Hiroshima Peace Flame Run
06Aug93 Hiroshima Peace Flame Run
Santa Barbara News Press
Friday, August 6, 1993
Photo by Elaine Thompson/News-Press
[not shown here, captioned:]
Chanting Santa Barbaran David Williams helped coordinate the
"Hiroshima Peace Flame Run" that is slated to begin at about 9 a.m.
today from UCSB's Eternal Flame Memorial Peace Monument.
The rainbow-colored structure -- designed by Williams -- symbolizes
a world free of instability and nuclear weapons.
----begin retyped article text, headlined:
A call to heal wounds of Hiroshima horror
by Heesun Wee
News-Press Staff Writer
"Let us take the first step, let us, if we can, step back from the
shadows of war and seek out the ways of peace. And if that
journey is a 1,000 miles, let history record that we, in this land,
at this time, took the first step."
-- President John F. Kennedy, 1963
Thirty years later, the assassinated leader's words live on. They are
etched on UCSB's Eternal Flame Memorial Peace Monument near Buchanan Hall.
The continuous flame symbolizes peace.
The Hiroshima Peace Flame Run is slated to begin at the monument at 9 a.m.
today -- the same day America's atomic bomb devastated the Japanese city 48
years ago. About 100,000 people were killed instantly that day in 1945.
The United States dropped a second atomic bomb four days later -- Aug. 9,
1945 -- on Nagasaki, killing 40,000 people. Japan signed a formal surrender
Sept. 2, 1945.
Several Santa Barbara County residents are among a dozen runners from
California who will carry the monument's flame on a torch from UCSB to the
Diablo Canyon Nuclear Power Plant. They hope to spread the monument's
message of peace and commemorate the bombings.
"This is more of a healing run," said Shag Morrissey, a Santa Barbara
resident who will run today. The Diablo plant is about 100 miles north of
UCSB and nine miles northwest of Avila State Beach in San Luis Obispo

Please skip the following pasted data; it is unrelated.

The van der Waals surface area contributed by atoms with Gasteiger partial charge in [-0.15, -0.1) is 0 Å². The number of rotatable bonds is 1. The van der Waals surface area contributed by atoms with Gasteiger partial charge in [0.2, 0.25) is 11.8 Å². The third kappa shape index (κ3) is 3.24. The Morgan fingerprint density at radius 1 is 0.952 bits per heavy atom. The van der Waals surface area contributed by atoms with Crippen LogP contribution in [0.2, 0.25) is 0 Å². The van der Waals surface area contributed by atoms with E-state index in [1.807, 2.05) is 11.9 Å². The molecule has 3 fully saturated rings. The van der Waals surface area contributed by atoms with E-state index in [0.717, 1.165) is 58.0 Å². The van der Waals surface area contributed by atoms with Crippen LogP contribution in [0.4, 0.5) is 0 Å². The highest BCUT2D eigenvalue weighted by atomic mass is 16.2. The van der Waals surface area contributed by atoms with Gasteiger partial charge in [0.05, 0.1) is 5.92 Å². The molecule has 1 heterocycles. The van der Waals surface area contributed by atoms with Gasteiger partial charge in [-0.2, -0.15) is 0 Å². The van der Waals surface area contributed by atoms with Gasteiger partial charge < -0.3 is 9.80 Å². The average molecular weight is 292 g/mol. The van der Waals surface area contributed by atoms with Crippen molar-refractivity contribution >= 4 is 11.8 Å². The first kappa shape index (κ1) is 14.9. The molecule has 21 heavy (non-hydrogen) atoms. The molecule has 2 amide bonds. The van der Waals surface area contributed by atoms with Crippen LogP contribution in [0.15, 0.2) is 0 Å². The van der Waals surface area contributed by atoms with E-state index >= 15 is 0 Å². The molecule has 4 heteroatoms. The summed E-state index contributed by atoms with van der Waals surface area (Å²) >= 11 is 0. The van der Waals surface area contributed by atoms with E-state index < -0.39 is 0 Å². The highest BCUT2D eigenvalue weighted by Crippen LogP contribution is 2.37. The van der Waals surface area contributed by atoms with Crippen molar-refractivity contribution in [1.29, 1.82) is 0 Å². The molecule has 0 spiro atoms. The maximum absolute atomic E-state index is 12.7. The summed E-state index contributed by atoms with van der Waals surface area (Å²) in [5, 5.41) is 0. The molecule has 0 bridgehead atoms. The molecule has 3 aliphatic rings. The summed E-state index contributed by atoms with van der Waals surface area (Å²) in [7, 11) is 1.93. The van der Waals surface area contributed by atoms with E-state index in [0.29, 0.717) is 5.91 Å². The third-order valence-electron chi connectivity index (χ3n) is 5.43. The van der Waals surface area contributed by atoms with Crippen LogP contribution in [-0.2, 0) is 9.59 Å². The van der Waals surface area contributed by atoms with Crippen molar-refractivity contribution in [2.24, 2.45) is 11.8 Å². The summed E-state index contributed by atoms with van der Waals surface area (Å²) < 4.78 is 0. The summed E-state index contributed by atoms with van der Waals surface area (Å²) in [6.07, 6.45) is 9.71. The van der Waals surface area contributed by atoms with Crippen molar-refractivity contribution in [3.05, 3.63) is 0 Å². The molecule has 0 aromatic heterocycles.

"We are commemorating a day when a great catastrophe occurred . This is our
way of (remembering) it," said Wonono Rubio, another Santa Barbara runner.
Morrissey and Rubio said they are running because they oppose nuclear
weapons and said the bombings illustrate the tragedy of nuclear power.
The torch will eventually reach the United Nations headquarters in New York.
The national run seeks an end to nuclear weapons.
While Morrissey and Rubio trek to the plant, numerous Santa Barbara County
churches will set aside a couple of minutes during Sunday services and
reflect on the two bombings. The Nuclear Age Peace Foundation in Santa
Barbara mailed 160 letters to places of worship in the county requesting
a few minutes of reflection.
"This is the first time such a large number of churches have been
contacted," said David Krieger, president of the international foundation,
which was founded in 1982 to eliminate nuclear weapons. "It seemed to us an
appropriate way to commemorate that type of significant event. The church
should have some role to play in that."
Bethany Congregational Church in Santa Barbara received one of the
letters. Chiyo Oshiro said she and other church members will include a
brief prayer in their two Sunday services. About 70 of the church's 90
members are Japanese-Americans, she said.
Some Santa Barbara County residents of Japanese descent declined to be
interviewed for this report. Others -- including native Santa Barbaran
Tom Hirashima -- said they will reflect on the bombings privately at home as
American citizens and humanitarians.
After the peace flame arrives at the plant's gates Sunday, a ceremony
remembering Nagasaki's bombing will follow on Monday, said Santa Barbaran
David Williams, the run's coordinator. Additional volunteers will carry
the torch to Atascadero Lake in San Luis Obispo County, west of Highway 101.
Later Monday, organizers are encouraging parents to bring their children
to a lantern ceremony at 7 p.m. on the lake. Youngsters will launch, on
the water, candles secured on plywood and halved plastic gallon-size milk
"There will be music, speakers and the launching of the lanterns. It's an
observance of Hiroshima and Nagasaki," said Willard Osibin, a Templeton
doctor and a member of Physicians for Social Responsibility. The group
opposes nuclear weapons.
After the lantern ceremony, the torch will be carried to the Lawrence
Livermore Laboratory in San Francisco and ultimately reach the United
Nations by Sept. 20 -- the day before the U.N. General Assembly reconvenes.
"Hiroshima and Nagasaki are symbols of the tremendous destructive powers
we're capable of by the use of weapons," Krieger said. "Without some
commemoration, that knowledge won't remain real for people."